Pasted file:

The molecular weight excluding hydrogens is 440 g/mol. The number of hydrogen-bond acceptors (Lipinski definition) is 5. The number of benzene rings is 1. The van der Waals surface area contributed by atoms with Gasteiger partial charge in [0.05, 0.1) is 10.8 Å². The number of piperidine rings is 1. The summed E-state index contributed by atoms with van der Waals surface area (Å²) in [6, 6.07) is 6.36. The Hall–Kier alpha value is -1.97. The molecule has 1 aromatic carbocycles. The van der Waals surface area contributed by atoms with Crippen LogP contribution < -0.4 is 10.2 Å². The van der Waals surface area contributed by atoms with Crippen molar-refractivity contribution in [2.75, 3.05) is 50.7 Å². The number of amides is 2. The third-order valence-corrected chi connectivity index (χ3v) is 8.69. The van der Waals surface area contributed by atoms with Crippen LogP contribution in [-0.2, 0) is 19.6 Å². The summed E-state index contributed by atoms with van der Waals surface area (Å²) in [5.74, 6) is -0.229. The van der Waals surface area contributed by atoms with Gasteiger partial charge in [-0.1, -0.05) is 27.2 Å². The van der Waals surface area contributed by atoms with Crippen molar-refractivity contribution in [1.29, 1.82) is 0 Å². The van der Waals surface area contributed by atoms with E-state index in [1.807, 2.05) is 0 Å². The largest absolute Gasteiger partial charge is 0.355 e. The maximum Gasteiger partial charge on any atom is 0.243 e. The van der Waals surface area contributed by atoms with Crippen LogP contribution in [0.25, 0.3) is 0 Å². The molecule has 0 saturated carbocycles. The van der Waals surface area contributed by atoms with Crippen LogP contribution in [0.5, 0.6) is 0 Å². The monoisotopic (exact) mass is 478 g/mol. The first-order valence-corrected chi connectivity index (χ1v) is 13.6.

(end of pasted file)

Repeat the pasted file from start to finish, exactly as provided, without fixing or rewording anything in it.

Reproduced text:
The molecular weight excluding hydrogens is 440 g/mol. The number of hydrogen-bond acceptors (Lipinski definition) is 5. The number of benzene rings is 1. The van der Waals surface area contributed by atoms with Gasteiger partial charge in [0.05, 0.1) is 10.8 Å². The number of piperidine rings is 1. The summed E-state index contributed by atoms with van der Waals surface area (Å²) in [6, 6.07) is 6.36. The Hall–Kier alpha value is -1.97. The molecule has 1 aromatic carbocycles. The van der Waals surface area contributed by atoms with Crippen LogP contribution < -0.4 is 10.2 Å². The van der Waals surface area contributed by atoms with Crippen molar-refractivity contribution in [2.75, 3.05) is 50.7 Å². The number of amides is 2. The third-order valence-corrected chi connectivity index (χ3v) is 8.69. The van der Waals surface area contributed by atoms with Crippen LogP contribution in [-0.2, 0) is 19.6 Å². The summed E-state index contributed by atoms with van der Waals surface area (Å²) in [5.74, 6) is -0.229. The van der Waals surface area contributed by atoms with Gasteiger partial charge in [-0.1, -0.05) is 27.2 Å². The van der Waals surface area contributed by atoms with Crippen molar-refractivity contribution in [1.29, 1.82) is 0 Å². The van der Waals surface area contributed by atoms with E-state index in [1.807, 2.05) is 0 Å². The largest absolute Gasteiger partial charge is 0.355 e. The maximum Gasteiger partial charge on any atom is 0.243 e. The van der Waals surface area contributed by atoms with Crippen LogP contribution in [0.25, 0.3) is 0 Å². The molecule has 0 saturated carbocycles. The van der Waals surface area contributed by atoms with Crippen LogP contribution in [0.5, 0.6) is 0 Å². The monoisotopic (exact) mass is 478 g/mol. The first-order valence-corrected chi connectivity index (χ1v) is 13.6.